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NC charter school enrollment keeps growing while school districts stay flat

Once again, North Carolina’s total charter-school enrollment has climbed while most districts were virtually flat or declined slightly.

That’s based on a new first-month report for the current school year. It shows enrollment for charter and lab schools, which don’t report to local school boards, grew almost 5% compared with the same time last year, to 147,436. Charter schools are run by independent nonprofit boards. Lab schools, which are less common, are run by universities.

Meanwhile the state’s 115 districts lost a total of 4,872 students, down 0.4%. Districts have almost 1.4 million students, while combined enrollment in all types of public schools tops 1.5 million.

Enrollment affects state funding for teachers, local money channeled to charter schools and plans for school construction. For instance, Mecklenburg County voters will decide Tuesday whether to approve $2.5 billion in bonds for Charlotte-Mecklenburg Schools. CMS has overcrowded schools in some parts of the county, even as districtwide growth has dried up and larger numbers of families are seeking other options. But CMS still accounts for more than 70% of Mecklenburg’s total enrollment, and the plan for spending bond money focuses heavily on upgrading existing schools.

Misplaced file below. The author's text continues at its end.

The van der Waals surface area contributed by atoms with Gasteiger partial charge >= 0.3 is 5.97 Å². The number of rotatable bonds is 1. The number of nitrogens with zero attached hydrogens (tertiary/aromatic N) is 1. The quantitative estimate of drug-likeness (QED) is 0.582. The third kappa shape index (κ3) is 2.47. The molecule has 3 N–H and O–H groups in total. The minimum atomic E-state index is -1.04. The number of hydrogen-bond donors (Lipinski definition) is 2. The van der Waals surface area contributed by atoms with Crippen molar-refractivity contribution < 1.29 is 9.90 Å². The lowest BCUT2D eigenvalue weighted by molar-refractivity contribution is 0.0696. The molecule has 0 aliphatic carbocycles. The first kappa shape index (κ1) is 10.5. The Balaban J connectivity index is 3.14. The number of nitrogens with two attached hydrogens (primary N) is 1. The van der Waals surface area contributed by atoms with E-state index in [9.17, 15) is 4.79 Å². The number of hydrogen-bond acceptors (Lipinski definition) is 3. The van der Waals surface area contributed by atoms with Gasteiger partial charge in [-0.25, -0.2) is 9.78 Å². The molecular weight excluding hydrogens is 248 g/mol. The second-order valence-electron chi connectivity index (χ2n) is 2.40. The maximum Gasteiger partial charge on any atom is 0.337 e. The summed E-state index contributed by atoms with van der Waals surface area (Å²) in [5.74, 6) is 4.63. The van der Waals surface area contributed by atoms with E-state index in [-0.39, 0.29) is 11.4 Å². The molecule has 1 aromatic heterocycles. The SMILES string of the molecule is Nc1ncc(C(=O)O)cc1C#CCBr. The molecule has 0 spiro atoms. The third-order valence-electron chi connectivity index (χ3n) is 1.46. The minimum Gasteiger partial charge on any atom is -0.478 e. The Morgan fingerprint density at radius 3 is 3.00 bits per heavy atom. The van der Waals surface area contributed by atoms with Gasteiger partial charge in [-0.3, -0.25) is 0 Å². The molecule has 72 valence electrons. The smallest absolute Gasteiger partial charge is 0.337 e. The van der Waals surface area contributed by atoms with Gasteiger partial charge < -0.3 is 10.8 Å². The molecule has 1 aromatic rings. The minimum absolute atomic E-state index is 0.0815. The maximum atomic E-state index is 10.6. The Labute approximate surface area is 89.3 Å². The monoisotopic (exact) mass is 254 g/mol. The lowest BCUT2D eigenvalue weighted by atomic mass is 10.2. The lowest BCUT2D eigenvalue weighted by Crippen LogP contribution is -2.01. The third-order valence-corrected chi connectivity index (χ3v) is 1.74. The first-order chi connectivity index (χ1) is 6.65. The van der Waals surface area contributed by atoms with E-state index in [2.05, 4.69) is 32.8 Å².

The shift toward charter schools had begun before COVID-19 closed schools, as North Carolina kept adding charter schools while districts were leveling off or losing students. Most districts saw a sharp drop in 2020-21, which was marked by long stretches of remote or hybrid classes. Charter schools, which generally brought back in-person classes faster, continued to grow that year.

Now charter and lab schools are up from the pre-pandemic 2019 tally by 24%, or almost 29,000 students. That comes from new schools opening — there were 203 in 2019 and 220 this year — and existing ones expanding. Total district enrollment is down 3% over the same period.

Home-schooling and private-school enrollment have also grown in recent years, although data for the current school year is not available. Those reports come from a different state agency and are released at the end of each school year.

In the Charlotte region, enrollment in traditional public schools saw little change over 2022. Cabarrus, Catawba and Iredell counties, which are divided into two or more districts, saw bigger fluctuation among their individual districts, but when countywide enrollment is combined, they’re all within 1% of last year’s tally — as are Charlotte-Mecklenburg, Union, Lincoln and Gaston counties.

Cabarrus County’s current enrollment is about 3% higher than it was before the pandemic. Only eight districts are up by 2% or more over 2019.

Union, Iredell and Lincoln counties are within 1% of 2019 enrollment. CMS is down 4.1%, Gaston is down 2.5% and Catawba County, with its three districts combined, is down 3.7%.

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Ann Doss Helms has covered education in the Charlotte area for over 20 years, first at The Charlotte Observer and then at WFAE. Reach her at ahelms@wfae.org or 704-926-3859.